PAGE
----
The way golf courses are maintained must and will change in response to legislation and current climate trends. Although the direction of travel has been set for some time, this will not always be an easy path to follow. Some clubs, however, are undoubtedly making good progress, especially where backed by education and sound communication, particularly around important messaging that supports the greenkeeping profession.

Our role within The R&A Sustainable Agronomy Service is to help influence our industry to make necessary changes and, at the same time, promote the management of golf courses in sympathy with the natural environment. The great courses combine fantastic design, good conditioning and best practice management that showcases the opportunity benefits of a close alignment between golf and nature. There is, however, a fine balance to maintain. We often, for example, see successional growth crowding out the open framing of playing surfaces, most notably in parkland and lost heathland environments. The management of such growth is often an emotive topic.

At The R&A we understand the importance of educating stakeholders around sensitive issues like this. Our best chance of effectively implementing new strategies such as Integrated Turf Management (ITM) is to create an environment in which changing greenkeeping practices are allowed to succeed. The promotion of the most appropriate grass species, where possible, is one of the most effective strategies availabile to the greenkeeper. But it’s not a quick solution and is often constrained by limitations of the course environment and its usage. Implementing ITM practices will, in many cases like this, take more time and skill, and these are two areas where the future of greenkeeping must be secured by investing in the team.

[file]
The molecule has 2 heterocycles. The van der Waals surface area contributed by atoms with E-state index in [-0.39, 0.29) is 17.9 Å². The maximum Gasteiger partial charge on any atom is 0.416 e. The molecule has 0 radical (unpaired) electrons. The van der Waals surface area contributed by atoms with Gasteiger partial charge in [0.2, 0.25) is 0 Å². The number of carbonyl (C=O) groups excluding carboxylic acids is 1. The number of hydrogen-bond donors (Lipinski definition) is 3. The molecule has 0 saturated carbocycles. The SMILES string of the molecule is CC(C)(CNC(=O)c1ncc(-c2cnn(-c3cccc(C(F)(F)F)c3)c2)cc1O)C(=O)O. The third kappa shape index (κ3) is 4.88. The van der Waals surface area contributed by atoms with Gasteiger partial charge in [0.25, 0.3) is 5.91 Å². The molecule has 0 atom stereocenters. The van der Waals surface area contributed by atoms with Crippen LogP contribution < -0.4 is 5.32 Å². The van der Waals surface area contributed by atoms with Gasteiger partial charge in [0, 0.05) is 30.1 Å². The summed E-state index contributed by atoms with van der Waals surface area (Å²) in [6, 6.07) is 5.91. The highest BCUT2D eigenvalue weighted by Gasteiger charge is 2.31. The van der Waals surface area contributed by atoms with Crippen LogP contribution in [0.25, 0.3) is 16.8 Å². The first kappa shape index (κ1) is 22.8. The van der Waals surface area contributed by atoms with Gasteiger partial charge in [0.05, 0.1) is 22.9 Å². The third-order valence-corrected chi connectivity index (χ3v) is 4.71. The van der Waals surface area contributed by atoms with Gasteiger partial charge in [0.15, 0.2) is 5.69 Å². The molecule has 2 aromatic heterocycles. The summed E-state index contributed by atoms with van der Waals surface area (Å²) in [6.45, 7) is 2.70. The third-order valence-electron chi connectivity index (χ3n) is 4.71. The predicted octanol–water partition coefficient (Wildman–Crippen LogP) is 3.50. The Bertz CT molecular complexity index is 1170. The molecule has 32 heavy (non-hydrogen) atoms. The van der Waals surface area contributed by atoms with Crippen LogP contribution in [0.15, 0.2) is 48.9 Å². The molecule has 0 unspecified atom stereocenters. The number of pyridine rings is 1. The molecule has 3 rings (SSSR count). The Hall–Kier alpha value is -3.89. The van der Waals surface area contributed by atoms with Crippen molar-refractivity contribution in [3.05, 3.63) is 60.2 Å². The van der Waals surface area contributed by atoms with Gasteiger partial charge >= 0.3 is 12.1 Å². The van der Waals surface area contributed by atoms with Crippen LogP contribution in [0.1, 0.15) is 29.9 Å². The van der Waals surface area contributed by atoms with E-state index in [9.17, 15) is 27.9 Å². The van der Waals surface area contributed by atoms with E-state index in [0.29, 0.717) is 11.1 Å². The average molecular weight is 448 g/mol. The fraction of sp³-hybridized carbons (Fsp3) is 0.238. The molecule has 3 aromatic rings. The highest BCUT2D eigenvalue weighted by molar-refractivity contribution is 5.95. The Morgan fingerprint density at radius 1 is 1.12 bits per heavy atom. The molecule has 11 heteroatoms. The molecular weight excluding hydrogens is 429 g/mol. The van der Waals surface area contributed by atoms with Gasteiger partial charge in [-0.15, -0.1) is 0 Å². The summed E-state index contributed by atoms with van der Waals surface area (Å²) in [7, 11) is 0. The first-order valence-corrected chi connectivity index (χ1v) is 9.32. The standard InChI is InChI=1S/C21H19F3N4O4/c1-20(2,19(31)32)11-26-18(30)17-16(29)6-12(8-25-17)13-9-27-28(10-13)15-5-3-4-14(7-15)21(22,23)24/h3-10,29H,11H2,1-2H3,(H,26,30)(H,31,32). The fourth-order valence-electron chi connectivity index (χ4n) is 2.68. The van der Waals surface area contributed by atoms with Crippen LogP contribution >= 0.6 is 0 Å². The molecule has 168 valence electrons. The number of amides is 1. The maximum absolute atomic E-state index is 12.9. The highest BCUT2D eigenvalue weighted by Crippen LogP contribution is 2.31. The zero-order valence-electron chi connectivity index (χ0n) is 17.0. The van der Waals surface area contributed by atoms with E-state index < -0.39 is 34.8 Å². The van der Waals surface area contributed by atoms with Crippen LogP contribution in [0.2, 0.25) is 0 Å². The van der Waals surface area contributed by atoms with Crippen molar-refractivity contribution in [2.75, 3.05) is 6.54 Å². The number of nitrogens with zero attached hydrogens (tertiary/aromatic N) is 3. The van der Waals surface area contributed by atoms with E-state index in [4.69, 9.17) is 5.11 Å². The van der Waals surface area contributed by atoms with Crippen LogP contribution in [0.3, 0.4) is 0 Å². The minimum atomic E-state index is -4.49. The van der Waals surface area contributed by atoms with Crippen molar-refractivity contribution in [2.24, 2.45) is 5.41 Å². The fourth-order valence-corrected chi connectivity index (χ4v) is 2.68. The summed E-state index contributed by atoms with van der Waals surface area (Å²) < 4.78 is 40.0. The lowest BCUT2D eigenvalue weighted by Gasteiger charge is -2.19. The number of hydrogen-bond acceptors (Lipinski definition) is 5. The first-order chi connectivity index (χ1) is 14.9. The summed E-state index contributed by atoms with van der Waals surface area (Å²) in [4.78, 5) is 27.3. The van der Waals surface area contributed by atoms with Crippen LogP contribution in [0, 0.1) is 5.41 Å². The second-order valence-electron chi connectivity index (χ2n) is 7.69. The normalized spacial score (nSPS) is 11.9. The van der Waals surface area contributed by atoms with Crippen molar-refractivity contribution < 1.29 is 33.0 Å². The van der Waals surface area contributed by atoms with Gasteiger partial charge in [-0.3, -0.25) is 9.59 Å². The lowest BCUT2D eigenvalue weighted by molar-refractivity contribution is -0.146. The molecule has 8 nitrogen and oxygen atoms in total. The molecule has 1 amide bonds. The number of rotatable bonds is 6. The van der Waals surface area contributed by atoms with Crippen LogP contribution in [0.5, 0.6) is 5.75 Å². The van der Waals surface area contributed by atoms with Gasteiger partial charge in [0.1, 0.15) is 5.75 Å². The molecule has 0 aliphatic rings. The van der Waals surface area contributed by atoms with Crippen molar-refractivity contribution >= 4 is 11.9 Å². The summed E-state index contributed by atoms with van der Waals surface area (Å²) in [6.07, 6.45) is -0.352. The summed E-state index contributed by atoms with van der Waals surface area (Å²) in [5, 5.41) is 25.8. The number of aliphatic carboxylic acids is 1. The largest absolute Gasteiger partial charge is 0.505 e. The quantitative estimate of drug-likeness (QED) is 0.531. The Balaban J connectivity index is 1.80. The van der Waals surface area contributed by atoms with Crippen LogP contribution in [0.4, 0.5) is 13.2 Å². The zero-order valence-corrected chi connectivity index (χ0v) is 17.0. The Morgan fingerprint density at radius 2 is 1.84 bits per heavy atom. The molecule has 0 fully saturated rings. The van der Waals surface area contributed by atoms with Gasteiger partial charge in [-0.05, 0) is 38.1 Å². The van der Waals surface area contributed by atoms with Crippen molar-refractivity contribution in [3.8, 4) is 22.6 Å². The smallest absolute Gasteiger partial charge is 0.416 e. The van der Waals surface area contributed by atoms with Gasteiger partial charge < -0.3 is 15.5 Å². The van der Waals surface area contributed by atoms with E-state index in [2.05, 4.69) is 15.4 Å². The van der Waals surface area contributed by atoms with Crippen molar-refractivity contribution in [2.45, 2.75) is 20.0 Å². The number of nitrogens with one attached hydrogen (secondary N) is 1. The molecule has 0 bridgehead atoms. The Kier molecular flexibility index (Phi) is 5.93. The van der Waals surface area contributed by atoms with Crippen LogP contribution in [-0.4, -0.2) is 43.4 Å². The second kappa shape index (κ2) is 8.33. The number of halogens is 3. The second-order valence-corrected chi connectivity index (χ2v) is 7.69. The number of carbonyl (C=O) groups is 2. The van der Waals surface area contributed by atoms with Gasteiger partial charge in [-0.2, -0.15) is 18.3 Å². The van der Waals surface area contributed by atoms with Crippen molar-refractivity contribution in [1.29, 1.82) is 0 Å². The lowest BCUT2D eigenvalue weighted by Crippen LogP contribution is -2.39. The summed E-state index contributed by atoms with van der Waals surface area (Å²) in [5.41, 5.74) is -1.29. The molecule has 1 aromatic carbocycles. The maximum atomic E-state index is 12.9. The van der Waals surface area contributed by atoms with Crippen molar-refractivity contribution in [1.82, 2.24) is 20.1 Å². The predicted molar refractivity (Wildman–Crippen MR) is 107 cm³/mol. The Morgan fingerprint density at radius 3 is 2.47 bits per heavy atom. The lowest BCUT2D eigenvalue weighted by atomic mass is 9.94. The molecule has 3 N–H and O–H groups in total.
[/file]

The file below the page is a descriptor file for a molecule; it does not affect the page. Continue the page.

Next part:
There is a need for change and education, and the clock is ticking. Legislation and climate change are likely to outpace the development of non-pesticidal technologies. The end result will be nowhere near the level of pest, weed and disease control that can be achieved today. The skills of the greenkeeper, including communication skills, will become ever more important, as, without greenkeepers, there is no end product for the game. It is vital that the greenkeeper has the tools and an operating environment conducive to sustainable cultural practices.

By leveraging our prominent position in the sport to support clubs and influence stakeholders, The R&A aims to make golf more accessible, appealing and inclusive and to help our sport become known as a leader in sustainability. Our global sustainability programme provides open access to Golf Course 2030 (GC2030) research outputs and to accessible expertise through our Sustainable Agronomy Service. Our core operations in agronomy focus on providing independent technical knowledge and research. At the same time we aim to lead the sustainability conversation in golf and influence stakeholders to make the changes required to ensure golf is thriving 50 years from now.

Paul Woodham, Head of Agronomy Europe at The R&A Sustainable Agronomy Services